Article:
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generatrices of one-sheeted hyperboloid

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The one-sheeted hyperboloid is a ruled surface, which is seen from its equation written in the form
  \frac{y^2}{b^2}-\frac{z^2}{c^2} = 1-\frac{x^2}{a^2},
  \left(\frac{y}{b}+\frac{z}{c}\right)\left(\frac{y}{b}-\frac{z}{c}\right) = 
In fact, (2) may be thought to be formed by multiplying the equations in the pair
      \displaystyle{\frac{y}{b}+\frac{z}{c} = h\left(1-\frac{x}{a}\right)} \vspace{15pt} \\  
      \displaystyle{\frac{y}{b}-\frac{z}{c} = \frac{1}{h}\left(1+\frac{x}{a}\right),}
which \PMlinkescapetext{represents} a \PMlinkname{line in the space}{LineInSpace}; $h$ is an arbitrary parameter.  For any\, $h \neq 0$,\, each point \,$(x,\,y,\,z)$\, on the line (3) satisfies also (2).  This means that the line (3) lies on the hyperboloid, i.e. it's a question of a generatrix (= ruling) of the one-sheeted hyperboloid.\\

Giving distinct real values to the parameter $h$ we get an infinite family of the generatrices (3).  Further, one of these lines passes through every point of the hyperboloid.  Actually, if the point\, $P_1 = (x_1,\,y_1,\,z_1)$\, satisfies the equation (2) of the surface, we have the proportion equation
 $$\frac{\frac{y_1}{b}+\frac{z_1}{c}}{1-\frac{x_1}{a}} = \frac{1+\frac{x_1}{a}}{\frac{y_1}{b}-\frac{z_1}{c}},$$ 
and if we assign in (3) to $h$ the value of the left hand \PMlinkescapetext{side} of the \PMlinkescapetext{proportion}, then $P_1$ satisfies also the equations (3).\\

But since the equation (2) may be splitted also as
      \displaystyle{\frac{y}{b}+\frac{z}{c} = k\left(1+\frac{x}{a}\right)} \vspace{15pt} \\  
      \displaystyle{\frac{y}{b}-\frac{z}{c} = \frac{1}{k}\left(1-\frac{x}{a}\right),}
the hyperboloid has as well the other family (4) of generatrices, containing similarly one generatrix through every point of the surface.  The one-sheeted hyperboloid is {\em doubly ruled}\, ---\, having two distinct generatrices through every point.  And the families (3) and (4) have really no common members, since otherwise we had an equation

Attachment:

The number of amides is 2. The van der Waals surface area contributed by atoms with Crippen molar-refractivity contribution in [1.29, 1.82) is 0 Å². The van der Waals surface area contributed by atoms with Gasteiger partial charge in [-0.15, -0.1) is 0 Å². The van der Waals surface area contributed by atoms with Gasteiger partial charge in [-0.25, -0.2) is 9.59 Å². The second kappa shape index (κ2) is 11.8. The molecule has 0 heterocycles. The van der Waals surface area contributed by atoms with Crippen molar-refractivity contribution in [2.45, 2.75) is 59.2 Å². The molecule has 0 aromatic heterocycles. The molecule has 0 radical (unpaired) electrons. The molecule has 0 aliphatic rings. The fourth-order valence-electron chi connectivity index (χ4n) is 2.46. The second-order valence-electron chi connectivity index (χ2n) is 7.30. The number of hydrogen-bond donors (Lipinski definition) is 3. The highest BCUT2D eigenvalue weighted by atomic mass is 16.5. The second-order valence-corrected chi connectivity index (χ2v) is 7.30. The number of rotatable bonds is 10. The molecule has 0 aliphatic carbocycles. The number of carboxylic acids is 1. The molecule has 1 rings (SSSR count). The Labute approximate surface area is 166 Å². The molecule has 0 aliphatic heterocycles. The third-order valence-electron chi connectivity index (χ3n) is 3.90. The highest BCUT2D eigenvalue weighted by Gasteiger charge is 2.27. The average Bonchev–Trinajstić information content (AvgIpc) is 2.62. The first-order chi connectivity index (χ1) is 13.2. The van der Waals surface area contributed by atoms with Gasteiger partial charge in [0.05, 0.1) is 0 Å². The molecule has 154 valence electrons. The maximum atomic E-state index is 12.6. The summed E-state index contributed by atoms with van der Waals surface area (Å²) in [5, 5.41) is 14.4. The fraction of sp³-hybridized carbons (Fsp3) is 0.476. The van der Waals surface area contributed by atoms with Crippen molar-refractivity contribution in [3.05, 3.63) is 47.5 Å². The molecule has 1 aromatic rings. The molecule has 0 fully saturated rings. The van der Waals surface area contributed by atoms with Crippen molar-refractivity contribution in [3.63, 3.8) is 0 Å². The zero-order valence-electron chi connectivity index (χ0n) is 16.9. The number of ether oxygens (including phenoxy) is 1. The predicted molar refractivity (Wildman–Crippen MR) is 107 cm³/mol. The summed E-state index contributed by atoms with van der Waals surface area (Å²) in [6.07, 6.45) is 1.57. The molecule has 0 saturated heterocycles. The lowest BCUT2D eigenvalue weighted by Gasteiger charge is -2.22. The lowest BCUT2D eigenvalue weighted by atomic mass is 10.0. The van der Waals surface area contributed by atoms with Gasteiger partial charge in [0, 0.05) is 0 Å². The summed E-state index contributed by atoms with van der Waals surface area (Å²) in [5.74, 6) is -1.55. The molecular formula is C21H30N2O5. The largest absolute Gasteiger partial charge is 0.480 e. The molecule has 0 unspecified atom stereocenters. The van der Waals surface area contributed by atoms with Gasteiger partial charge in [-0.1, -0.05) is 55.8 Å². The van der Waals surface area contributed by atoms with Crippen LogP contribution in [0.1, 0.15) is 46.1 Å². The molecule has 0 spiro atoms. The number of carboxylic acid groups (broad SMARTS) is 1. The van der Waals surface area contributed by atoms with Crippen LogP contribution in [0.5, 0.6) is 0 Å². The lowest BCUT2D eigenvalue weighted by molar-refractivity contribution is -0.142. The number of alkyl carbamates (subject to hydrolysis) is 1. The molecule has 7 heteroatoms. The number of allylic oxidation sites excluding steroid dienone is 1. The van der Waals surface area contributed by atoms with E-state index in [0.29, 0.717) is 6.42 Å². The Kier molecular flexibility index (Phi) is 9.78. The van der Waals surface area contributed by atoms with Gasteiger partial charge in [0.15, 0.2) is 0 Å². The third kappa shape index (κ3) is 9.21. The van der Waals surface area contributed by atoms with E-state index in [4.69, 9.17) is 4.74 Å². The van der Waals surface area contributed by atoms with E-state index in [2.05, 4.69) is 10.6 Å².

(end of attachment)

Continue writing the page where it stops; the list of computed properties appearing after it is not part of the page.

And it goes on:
$$h\left(1-\frac{x}{a}\right) = k\left(1+\frac{x}{a}\right)$$
for all $x$'s; this would imply, by substituting\, $x = 0$,\, that\, $h = k$\, and then the impossibility\, 
$\displaystyle{1-\frac{x}{a} \equiv 1+\frac{x}{a}}$.\\

\textbf{Note 1.}  One can solve from the equations (3) and (4) the coordinates for points of the one-sheeted hyperboloid:
$$x = a\frac{h-k}{h+k},\quad y = b\frac{hk+1}{h+k},\quad z = c\frac{hk-1}{h+k}$$
This is a parametric presentation of the surface.\\

\textbf{Note 2.}  Furthermore one may prove, that two lines of the same family (3) or (4) cannot lie in a same plane, but two lines of distinct families (3) and (4) lie always in a same plane.

\psplot[linecolor=blue]{-4}{4}{1 x x mul 16 div sub sqrt}
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\psplot[linecolor=blue]{-4}{4}{0 1 x x mul 16 div sub sqrt sub 5 sub}
\psline(4,0)(1.236,-4.049)           %0
\psline(3.804,0.309)(0,-4)           %18 
\psline(3.236,0.588)(-1.236,-4.049)  %36
\psline(2.351,0.809)(-2.351,-4.191)  %54 
\psline(1.236,0.951)(-3.236,-4.412)  %72
\psline(0,1)(-3.804,-4.691)          %90 
\psline(-1.236,0.951)(-4,-5)         %108 
\psline(-2.351,0.809)(-3.804,-5.309) %126 
\psline(-3.236,0.588)(-3.236,-5.588) %144
\psline(-3.804,0.304)(-2.351,-5.809) %162

\psline[linecolor=blue](-4,0)(-1.236,-5.951)         %180
\psline[linecolor=blue](-3.84,-0.309)(-0,-6)         %198
\psline[linecolor=blue](-3.236,-0.588)(1.236,-5.951) %216. 
\psline[linecolor=blue](-2.351,-0.809)(2.351,-5.809) %234.
\psline[linecolor=blue](-1.236,-0.951)(3.236,-5.588) %252.
\psline[linecolor=blue](0,-1)(3.804,-5.309)          %270.
\psline[linecolor=blue](1.236,-0.951)(4,-5)          %288.
\psline[linecolor=blue](2.351,-0.809)(3.804,-4.691)  %306.
\psline[linecolor=blue](3.236,-0.588)(3.236,-4.412)  %324.
\psline[linecolor=blue](3.804,-0.309)(2.351,-4.191)  %342.

\psline[linecolor=blue](4,0)(1.236,-5.951)            %0.
\psline(3.804,0.309)(2.351,-5.809)    %18. 
\psline(3.236,0.588)(3.236,-5.588)    %36.
\psline(2.351,0.809)(3.804,-5.309)    %54. 
\psline(1.236,0.951)(4,-5)            %72.
\psline(0,1)(3.804,-4.691)           %90. 
\psline(-1.236,0.951)(3.236,-4.412)  %108. 
\psline(-2.351,0.809)(2.351,-4.191)  %126. 
\psline(-3.236,0.588)(1.236,-4.049)  %144.
\psline(-3.804,0.304)(0,-4)          %162.
\psline(-4,0)(-1.236,-4.049)         %180.
\psline[linecolor=blue](-3.84,-0.309)(-2.351,-4.191) %198.
\psline[linecolor=blue](-3.236,-0.588)(-3.236,-4.412) %216 
\psline[linecolor=blue](-2.351,-0.809)(-3.804,-4.691) %234
\psline[linecolor=blue](-1.236,-0.951)(-4,-5)         %252
\psline[linecolor=blue](0,-1)(-3.804,-5.309)          %270
\psline[linecolor=blue](1.236,-0.951)(-3.236,-5.588)  %288
\psline[linecolor=blue](2.351,-0.809)(-2.351,-5.809)  %306
\psline[linecolor=blue](3.236,-0.588)(-1.236,-5.951)  %324
\psline[linecolor=blue](3.804,-0.309)(-0,-6)          %342

\bibitem{LL}{\sc L. Lindel\"of}: {\em Analyyttisen geometrian oppikirja}.\, Kolmas painos.\, Suomalaisen Kirjallisuuden Seura, Helsinki (1924).
\bibitem{LP}{\sc Lauri Pimi\"a}: {\em Analyyttinen geometria}.\, Werner S\"oderstr\"om Osakeyhti\"o, Porvoo and Helsinki (1958).